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Happy Feet

Bob Fosse's Sweet<\I> musical dances onto Porthouse's stage.

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When hopeless romantic Charity Hope Valentine ends up in a lake after an ex steals her purse, she doesn’t get even. She busts loose with some jazz hands and sticks up for the guy in Neil Simon’s Sweet Charity, now playing at Porthouse Theatre. “A woman needing a man -- that’s so old-fashioned,” says director Terri Kent. “The real story is how Charity learns where she needs to be.”

The musical -- originally staged by Bob Fosse in 1966 -- tells the story of Charity, a dancer in a seedy joint who remains optimistic, despite a lifetime of disappointment. Things begin to look up when a handsome man enters her life. MaryAnn Black plays the hapless hoofer with a heart-shaped tattoo, and her role is key, says choreographer John Crawford. “You have this thread of dance [throughout the play]. She knows the most important thing is the story we’re telling.” The biggest challenge is keeping the cast on its toes on Porthouse’s spare stage, says Crawford, who had only two weeks to rehearse showstoppers like “Big Spender.” “The audience is a huge part of the energy we carry,” he says. “I want them to be transformed and uplifted. It’s a show about surviving and relying on yourself. In the end, Charity is OK. You can be OK too.”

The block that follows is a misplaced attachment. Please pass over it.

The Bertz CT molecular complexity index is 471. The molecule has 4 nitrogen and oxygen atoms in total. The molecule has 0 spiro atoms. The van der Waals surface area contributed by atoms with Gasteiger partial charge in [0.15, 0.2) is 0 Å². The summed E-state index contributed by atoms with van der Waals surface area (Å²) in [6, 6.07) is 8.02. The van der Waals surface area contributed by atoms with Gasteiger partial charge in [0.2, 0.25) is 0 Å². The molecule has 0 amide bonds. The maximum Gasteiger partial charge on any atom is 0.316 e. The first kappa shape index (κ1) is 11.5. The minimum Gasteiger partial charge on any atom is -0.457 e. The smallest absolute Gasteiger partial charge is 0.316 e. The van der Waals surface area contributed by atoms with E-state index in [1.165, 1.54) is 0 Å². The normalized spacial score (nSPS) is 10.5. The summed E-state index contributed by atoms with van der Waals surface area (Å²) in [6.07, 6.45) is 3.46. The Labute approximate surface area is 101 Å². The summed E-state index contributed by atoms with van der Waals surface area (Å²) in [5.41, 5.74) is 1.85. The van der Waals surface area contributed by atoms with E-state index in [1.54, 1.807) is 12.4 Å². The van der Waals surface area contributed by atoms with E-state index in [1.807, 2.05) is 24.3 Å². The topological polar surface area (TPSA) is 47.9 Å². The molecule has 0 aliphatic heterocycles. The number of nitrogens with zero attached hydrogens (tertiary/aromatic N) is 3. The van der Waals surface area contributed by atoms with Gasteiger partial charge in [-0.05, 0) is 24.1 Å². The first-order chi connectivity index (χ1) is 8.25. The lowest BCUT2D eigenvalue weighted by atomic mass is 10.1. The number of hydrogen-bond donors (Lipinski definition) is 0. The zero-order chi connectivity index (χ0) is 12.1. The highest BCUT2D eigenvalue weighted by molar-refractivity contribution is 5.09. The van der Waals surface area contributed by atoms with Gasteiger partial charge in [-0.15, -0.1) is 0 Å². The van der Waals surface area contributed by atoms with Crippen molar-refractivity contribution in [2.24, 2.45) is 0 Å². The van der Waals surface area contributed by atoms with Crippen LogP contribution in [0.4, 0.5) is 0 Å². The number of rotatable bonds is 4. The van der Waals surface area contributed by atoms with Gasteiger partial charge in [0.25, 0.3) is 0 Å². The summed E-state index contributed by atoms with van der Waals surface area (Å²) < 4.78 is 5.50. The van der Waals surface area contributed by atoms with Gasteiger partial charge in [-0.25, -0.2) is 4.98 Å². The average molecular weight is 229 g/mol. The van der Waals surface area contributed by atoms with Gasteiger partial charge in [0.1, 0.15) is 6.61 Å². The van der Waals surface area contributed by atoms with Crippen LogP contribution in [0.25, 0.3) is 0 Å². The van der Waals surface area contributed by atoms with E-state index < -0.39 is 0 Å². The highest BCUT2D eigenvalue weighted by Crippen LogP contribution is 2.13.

Tuesdays-Saturdays, 8 p.m.; Sundays, 2 p.m. Starts: July 26. Continues through Aug. 12

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